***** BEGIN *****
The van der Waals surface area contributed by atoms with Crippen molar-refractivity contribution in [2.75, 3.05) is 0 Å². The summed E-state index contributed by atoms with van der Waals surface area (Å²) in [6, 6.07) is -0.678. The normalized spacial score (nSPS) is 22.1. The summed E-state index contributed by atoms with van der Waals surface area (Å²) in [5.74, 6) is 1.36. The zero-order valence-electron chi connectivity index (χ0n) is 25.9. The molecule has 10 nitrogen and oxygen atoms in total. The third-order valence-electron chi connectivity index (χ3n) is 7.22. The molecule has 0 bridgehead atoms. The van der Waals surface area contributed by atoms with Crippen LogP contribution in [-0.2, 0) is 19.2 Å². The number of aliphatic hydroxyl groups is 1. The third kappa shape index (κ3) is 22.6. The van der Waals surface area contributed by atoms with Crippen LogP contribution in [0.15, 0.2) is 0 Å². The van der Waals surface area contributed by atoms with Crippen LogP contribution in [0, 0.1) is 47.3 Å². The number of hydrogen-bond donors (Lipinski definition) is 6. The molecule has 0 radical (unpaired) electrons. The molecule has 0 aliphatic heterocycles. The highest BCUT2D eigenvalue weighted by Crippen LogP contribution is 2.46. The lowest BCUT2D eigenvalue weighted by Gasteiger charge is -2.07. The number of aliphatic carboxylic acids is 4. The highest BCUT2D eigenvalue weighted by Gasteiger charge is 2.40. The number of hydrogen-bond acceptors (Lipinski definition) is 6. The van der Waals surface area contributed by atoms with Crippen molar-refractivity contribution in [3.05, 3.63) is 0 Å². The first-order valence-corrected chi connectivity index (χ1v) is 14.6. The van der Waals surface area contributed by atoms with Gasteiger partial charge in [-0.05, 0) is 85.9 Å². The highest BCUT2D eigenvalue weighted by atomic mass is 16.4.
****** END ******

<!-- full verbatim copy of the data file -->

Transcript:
The van der Waals surface area contributed by atoms with Crippen molar-refractivity contribution in [2.75, 3.05) is 0 Å². The summed E-state index contributed by atoms with van der Waals surface area (Å²) in [6, 6.07) is -0.678. The normalized spacial score (nSPS) is 22.1. The summed E-state index contributed by atoms with van der Waals surface area (Å²) in [5.74, 6) is 1.36. The zero-order valence-electron chi connectivity index (χ0n) is 25.9. The molecule has 10 nitrogen and oxygen atoms in total. The third-order valence-electron chi connectivity index (χ3n) is 7.22. The molecule has 0 bridgehead atoms. The van der Waals surface area contributed by atoms with Crippen LogP contribution in [-0.2, 0) is 19.2 Å². The number of aliphatic hydroxyl groups is 1. The third kappa shape index (κ3) is 22.6. The van der Waals surface area contributed by atoms with Crippen LogP contribution in [0.15, 0.2) is 0 Å². The van der Waals surface area contributed by atoms with Crippen LogP contribution in [0, 0.1) is 47.3 Å². The number of hydrogen-bond donors (Lipinski definition) is 6. The molecule has 0 radical (unpaired) electrons. The molecule has 0 aliphatic heterocycles. The highest BCUT2D eigenvalue weighted by Crippen LogP contribution is 2.46. The lowest BCUT2D eigenvalue weighted by Gasteiger charge is -2.07. The number of aliphatic carboxylic acids is 4. The highest BCUT2D eigenvalue weighted by Gasteiger charge is 2.40. The number of hydrogen-bond acceptors (Lipinski definition) is 6. The van der Waals surface area contributed by atoms with Crippen molar-refractivity contribution in [3.05, 3.63) is 0 Å². The first-order valence-corrected chi connectivity index (χ1v) is 14.6. The van der Waals surface area contributed by atoms with Gasteiger partial charge in [-0.05, 0) is 85.9 Å². The highest BCUT2D eigenvalue weighted by atomic mass is 16.4.